At the end of each stage, your char­ac­ter will be shown how many expe­ri­ence points he or she earned and how much gold was col­lect­ed. These ele­ments help you to earn new skills and more stronger suits. To help your char­ac­ter out, there is a tuto­r­i­al stage with prac­tice mis­sions that will help them earn more points or to refresh basic skills. 
The graph­ics were designed as if you are play­ing in an actu­al Gun­dam episode with spe­cial detail giv­en to the suits and their sur­round­ing envi­ron­ments. Nam­co Bandai and Koei did a great job with keep­ing the game’s for­mu­la sim­ple: Keep Dynasty War­riors ele­ments intact while adding Gun­dam elements. 

The sound is on point with the addi­tion of Dol­by Dig­i­tal Sound ensur­ing that every sound effect stays true to Gundam’s lega­cy of high-lev­el ani­me action. Cred­it should also be giv­en to the Ocean Group for assist­ing with voice cast­ing, which includ­ed some of the orig­i­nal ani­me Eng­lish voic­es per­form­ing their respec­tive char­ac­ters for the game. The replay val­ue of DWG3 is very high and is per­fect for a Gun­dam enthu­si­ast or for a friend­ly scrim­mage at your local ani­me convention.

Gun­dam is and will always be the absolute stan­dard bear­er in sci-fi mecha ani­me. DWG3 is an exam­ple of how to build an ani­me mas­ter­piece and present it for a dif­fer­ent medi­um. With its 40th anniver­sary, the Gun­dam name has earned the respect of many ani­me fans new and old with a qual­i­ty title such as Dynasty War­riors Gun­dam 3 to car­ry on the Gun­dam tradition. 

Fun facts

  • Gun­dam was not Sunrise’s only smash hit. They con­tin­ued the trend with the Big O, Cow­boy Bebop, Out­law Star and Code Geass, dis­play­ing Gun­dam design traits in each of those shows.
  • Gun­dam has made its Hol­ly­wood appear­ance recent­ly in the movie “Ready Play­er One” and will do so again in a live-action movie being devel­oped and co-pro­duced with Leg­endary Pic­tures (Pacif­ic Rim, Poké­mon: Detec­tive Pikachu, Hang­over trilogy).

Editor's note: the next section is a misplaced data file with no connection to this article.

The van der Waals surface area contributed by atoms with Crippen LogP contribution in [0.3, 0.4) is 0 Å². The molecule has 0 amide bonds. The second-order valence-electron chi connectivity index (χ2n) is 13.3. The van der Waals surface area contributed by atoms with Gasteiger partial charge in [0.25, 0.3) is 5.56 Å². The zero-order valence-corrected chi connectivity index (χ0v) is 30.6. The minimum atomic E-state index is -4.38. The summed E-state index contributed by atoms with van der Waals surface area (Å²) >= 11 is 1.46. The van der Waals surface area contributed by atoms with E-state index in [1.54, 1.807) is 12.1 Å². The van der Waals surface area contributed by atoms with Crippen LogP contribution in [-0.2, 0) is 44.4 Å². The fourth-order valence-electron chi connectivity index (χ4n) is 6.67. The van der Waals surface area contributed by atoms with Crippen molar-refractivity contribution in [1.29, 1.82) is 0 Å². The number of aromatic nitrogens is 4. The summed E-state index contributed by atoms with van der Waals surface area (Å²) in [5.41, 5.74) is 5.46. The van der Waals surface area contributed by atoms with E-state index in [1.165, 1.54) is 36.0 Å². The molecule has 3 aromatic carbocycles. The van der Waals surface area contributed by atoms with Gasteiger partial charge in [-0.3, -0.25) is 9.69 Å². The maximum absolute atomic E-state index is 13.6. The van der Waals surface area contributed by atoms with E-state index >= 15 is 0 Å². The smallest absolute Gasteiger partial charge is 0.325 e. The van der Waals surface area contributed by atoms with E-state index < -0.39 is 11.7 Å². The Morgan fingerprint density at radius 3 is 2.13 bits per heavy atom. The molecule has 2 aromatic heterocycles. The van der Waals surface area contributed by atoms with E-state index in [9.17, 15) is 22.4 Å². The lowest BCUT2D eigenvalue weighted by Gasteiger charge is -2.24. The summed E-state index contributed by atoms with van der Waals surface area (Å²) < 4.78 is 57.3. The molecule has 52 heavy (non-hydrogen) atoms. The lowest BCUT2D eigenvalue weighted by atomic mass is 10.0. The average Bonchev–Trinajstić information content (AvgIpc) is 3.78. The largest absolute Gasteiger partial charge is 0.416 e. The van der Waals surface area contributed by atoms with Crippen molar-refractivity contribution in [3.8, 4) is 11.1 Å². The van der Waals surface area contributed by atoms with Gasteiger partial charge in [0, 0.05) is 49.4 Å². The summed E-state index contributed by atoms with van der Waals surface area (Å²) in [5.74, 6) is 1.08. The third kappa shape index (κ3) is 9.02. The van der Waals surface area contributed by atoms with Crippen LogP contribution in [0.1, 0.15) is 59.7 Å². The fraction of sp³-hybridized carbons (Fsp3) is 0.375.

• Brad Swaile, Richard Cox, Bri­an Drum­mond, Michael Adamwaite and Kir­by Mor­row are five mem­bers of the Eng­lish voice cast that reprised their orig­i­nal respec­tive roles. Swaile and Cox played Amuro and Kai in the orig­i­nal Gun­dam and returned to voice Set­suna and Allelu­jah in Gun­dam 00. Mor­row and Swaile also played Trowa and Qua­tre while Drum­mond voiced Zechs/Milliardo Peace­craft in Gun­dam Wing. Adamwaite voiced Rib­bons in Gun­dam 00.

Dengeki Bunko Fighting Climax — 3Q2020 issue

Ani­me fight­er cre­ates clash of titans

If you’re a fight­ing game enthu­si­ast like myself, you’re hap­py to see the com­mu­ni­ty enjoy­ing main­stream suc­cess now in the esports land­scape. For many years, it was rel­e­gat­ed to a fringe activ­i­ty, some­thing only nerds with noth­ing else bet­ter to do and a lack of hygiene were known for enter­tain­ing. Now, it’s all over the place and there’s mon­ey to be earned. But this is now a pro­fes­sion­al-grade enter­prise and ani­me games are tak­ing cen­ter stage. One of the best? Denge­ki Bunko: Fight­ing Climax.

The game series that I lov­ing­ly refer to as that “all-star ani­me fight­ing game” is a blast to play. You choose from 19 playable and 30 assist char­ac­ters from var­i­ous ani­me series who team up in duos to fight each oth­er. Even if you’re mild­ly into ani­me, there are some well-known stars of the medi­um and some obscure names that will make you do a lit­tle research. For instance, your favorite edi­tor is an ani­me junkie and has seen or heard of most of the series with some stand­out selec­tions that she’s per­son­al­ly watched: Oreimo, Boo­giepop Phan­tom, The Dev­il is a Part-Timer and Torado­ra. There are oth­ers like Sword Art Online that are main­stream enough to draw in even the newest ani­me watcher. 

So, how does it play? Much like you’d expect an ani­me game to play: Super floaty physics and off-the-wall attacks that feel like they do a ton of dam­age but prob­a­bly don’t in terms of fight­ing games. The game feels good once you start play­ing, and like most games of the genre, there are lev­els to the play sys­tem. You can come in on the ground floor of fight­ing game knowl­edge and be able to play and then there’s com­pet­i­tive fight­ing game-lev­el of play that requires inti­mate knowl­edge of the game’s sys­tems. That range serves the game well as a draw for mul­ti­ple groups and it’s a tes­ta­ment to Sega’s devel­op­ment prowess.

The voice act­ing, a major part of a project like this, must be top notch and it is. Because Sega gar­nered most of the ani­ma­tions’ voice actors, there’s a high lev­el of con­sis­ten­cy and gloss over the game’s audio. The back­grounds are also faith­ful to the dif­fer­ent ani­me series, so expect to be wowed with the pro­duc­tion values.